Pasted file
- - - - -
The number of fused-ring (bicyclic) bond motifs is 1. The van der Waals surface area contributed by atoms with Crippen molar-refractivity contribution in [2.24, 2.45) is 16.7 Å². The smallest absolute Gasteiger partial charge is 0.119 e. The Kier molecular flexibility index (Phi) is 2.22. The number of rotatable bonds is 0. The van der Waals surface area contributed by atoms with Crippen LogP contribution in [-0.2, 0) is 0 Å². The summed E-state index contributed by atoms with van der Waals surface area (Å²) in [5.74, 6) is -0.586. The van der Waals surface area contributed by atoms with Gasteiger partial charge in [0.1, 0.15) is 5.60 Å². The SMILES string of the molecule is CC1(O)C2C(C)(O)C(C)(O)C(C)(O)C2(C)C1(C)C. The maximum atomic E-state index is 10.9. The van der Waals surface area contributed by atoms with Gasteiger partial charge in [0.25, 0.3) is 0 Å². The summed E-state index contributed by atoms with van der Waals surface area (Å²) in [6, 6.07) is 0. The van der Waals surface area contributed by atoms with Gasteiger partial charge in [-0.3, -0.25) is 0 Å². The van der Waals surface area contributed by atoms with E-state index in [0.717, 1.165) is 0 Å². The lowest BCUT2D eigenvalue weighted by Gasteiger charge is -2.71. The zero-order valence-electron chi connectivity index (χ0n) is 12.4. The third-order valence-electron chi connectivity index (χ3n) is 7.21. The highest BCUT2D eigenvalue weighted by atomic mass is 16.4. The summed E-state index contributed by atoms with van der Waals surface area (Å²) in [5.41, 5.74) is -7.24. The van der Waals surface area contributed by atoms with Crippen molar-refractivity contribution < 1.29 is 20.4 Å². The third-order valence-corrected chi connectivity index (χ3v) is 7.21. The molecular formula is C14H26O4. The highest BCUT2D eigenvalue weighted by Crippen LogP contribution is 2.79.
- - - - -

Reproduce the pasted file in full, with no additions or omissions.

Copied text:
The number of fused-ring (bicyclic) bond motifs is 1. The van der Waals surface area contributed by atoms with Crippen molar-refractivity contribution in [2.24, 2.45) is 16.7 Å². The smallest absolute Gasteiger partial charge is 0.119 e. The Kier molecular flexibility index (Phi) is 2.22. The number of rotatable bonds is 0. The van der Waals surface area contributed by atoms with Crippen LogP contribution in [-0.2, 0) is 0 Å². The summed E-state index contributed by atoms with van der Waals surface area (Å²) in [5.74, 6) is -0.586. The van der Waals surface area contributed by atoms with Gasteiger partial charge in [0.1, 0.15) is 5.60 Å². The SMILES string of the molecule is CC1(O)C2C(C)(O)C(C)(O)C(C)(O)C2(C)C1(C)C. The maximum atomic E-state index is 10.9. The van der Waals surface area contributed by atoms with Gasteiger partial charge in [0.25, 0.3) is 0 Å². The summed E-state index contributed by atoms with van der Waals surface area (Å²) in [6, 6.07) is 0. The van der Waals surface area contributed by atoms with Gasteiger partial charge in [-0.3, -0.25) is 0 Å². The van der Waals surface area contributed by atoms with E-state index in [0.717, 1.165) is 0 Å². The lowest BCUT2D eigenvalue weighted by Gasteiger charge is -2.71. The zero-order valence-electron chi connectivity index (χ0n) is 12.4. The third-order valence-electron chi connectivity index (χ3n) is 7.21. The highest BCUT2D eigenvalue weighted by atomic mass is 16.4. The summed E-state index contributed by atoms with van der Waals surface area (Å²) in [5.41, 5.74) is -7.24. The van der Waals surface area contributed by atoms with Crippen molar-refractivity contribution < 1.29 is 20.4 Å². The third-order valence-corrected chi connectivity index (χ3v) is 7.21. The molecular formula is C14H26O4. The highest BCUT2D eigenvalue weighted by Crippen LogP contribution is 2.79.